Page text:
Denise Lajimodiere, a Michif and Anishinaabe (Ojibwa) poet from North Dakota who is descended from the family of Louis Riel, contributed a pair of birch-bark vamps patterned using the ancient technique of birch-biting, in which a thin sheet of bark is folded and pierced with the eye teeth. Her vamps show dragonflies rising from reeds to symbolize rebirth.
“We say there’s a prayer in every bead, and that’s true of biting too,” she says. “It’s done in a very prayerful manner.”
Dolly Garza, a Haida-Tinglit weaver and retired fisheries specialist who lives on Haida Gwaii, made her vamps from the skin of a seal she shot herself, with beading that symbolizes her family’s grief over the murders of her uncle and cousin. She heard about Walking With Our Sisters just four days before the deadline, from a friend who saw the Facebook page.
Mary Jacobs, an O-non-dowa-gah (Seneca) nurse who lives on the Cattaraugus reservation in New York State, says her small beading group contributed about 30 of the 326 pairs of vamps that came from the United States, using the raised floral beadwork characteristic of the Haudenosaunee (Iroquois) Confederacy. The issue that motivated Ms. Belcourt is also very much alive in the United States, says Ms. Jacobs.
“When our women go missing, nobody looks,” she says. “We’re kind of swept under the carpet.”
Tanya Kappo, a Nehiyaw (Cree) from Sturgeon Lake, Alta., is the “keeper” of the opening exhibition in Edmonton’s Telus Centre Atrium, responsible for taking care of the vamps, connecting with local communities, and ensuring that appropriate ceremonial protocols are observed. Ms. Kappo says she is treating the vamps like sacred bundles – the collections of objects of special spiritual significance kept by many indigenous people.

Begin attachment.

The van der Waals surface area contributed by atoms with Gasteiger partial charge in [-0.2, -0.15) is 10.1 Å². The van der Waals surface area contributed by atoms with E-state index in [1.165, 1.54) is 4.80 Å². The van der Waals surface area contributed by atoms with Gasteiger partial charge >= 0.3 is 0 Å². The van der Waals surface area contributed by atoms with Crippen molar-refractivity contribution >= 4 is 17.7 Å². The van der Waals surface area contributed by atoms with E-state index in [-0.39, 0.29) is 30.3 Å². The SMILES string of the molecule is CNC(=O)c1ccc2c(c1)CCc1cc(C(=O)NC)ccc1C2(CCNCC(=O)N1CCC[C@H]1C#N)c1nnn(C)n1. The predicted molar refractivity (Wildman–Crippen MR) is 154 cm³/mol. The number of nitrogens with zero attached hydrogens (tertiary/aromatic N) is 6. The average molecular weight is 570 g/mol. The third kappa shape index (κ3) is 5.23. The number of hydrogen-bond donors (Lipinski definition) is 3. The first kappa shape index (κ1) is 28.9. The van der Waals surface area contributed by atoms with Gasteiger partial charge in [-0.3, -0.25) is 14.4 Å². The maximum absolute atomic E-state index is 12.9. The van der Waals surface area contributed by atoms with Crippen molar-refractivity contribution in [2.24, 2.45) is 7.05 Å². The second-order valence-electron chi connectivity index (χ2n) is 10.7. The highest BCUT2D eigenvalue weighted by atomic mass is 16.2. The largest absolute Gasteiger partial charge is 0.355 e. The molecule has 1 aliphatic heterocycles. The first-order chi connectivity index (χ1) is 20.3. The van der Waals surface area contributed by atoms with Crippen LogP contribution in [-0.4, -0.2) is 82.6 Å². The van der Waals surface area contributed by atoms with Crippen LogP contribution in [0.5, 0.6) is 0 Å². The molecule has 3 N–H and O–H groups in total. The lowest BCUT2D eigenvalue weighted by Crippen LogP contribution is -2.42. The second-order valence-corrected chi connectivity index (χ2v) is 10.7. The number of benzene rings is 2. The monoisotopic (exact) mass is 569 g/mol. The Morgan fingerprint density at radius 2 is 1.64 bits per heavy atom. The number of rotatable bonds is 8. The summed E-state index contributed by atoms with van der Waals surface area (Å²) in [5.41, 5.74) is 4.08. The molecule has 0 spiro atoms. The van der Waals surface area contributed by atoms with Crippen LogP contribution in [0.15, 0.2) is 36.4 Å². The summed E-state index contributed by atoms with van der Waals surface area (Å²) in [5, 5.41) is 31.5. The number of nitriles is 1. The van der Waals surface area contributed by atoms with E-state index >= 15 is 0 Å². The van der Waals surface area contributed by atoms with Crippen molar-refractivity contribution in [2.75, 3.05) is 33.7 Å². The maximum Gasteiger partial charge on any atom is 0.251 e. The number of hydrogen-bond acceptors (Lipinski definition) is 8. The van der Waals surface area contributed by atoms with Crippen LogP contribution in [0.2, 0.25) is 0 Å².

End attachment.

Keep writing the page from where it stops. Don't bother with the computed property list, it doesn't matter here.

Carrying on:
“The vamps have this intense energy around them that I can’t explain,” Ms. Kappo says. “It seems to grow as more people see and interact with them.”
They will be displayed along a winding path of heavy fabric with space on one side for viewers to walk without shoes. “Since the work is on the floor, people’s heads will be bowed, they’ll be looking down,” Ms. Belcourt says. “It’s quite humbling, in a way, and they’ll be walking on cloth, so I expect they’ll have to walk softly.”
She’s hoping that soft tread will be heard in Ottawa, where the government recently rejected a call by all 10 provincial premiers for a national inquiry into violence against indigenous women, and rebuffed a critical report on the issue from the UN Human Rights Council. A one-year parliamentary committee on the issue, struck in February after a damning report from Human Rights Watch, dissolved when Parliament was prorogued.
Ms. Belcourt has posted dozens of photographs of the vamps on the Walking With Our Sisters website (walkingwithoursisters.ca). Ms. Garza says she cried when she saw her work there with everyone else’s.
“You can see the tears in there, and people’s broken hearts,” she says. “But a lot of it’s about hope.”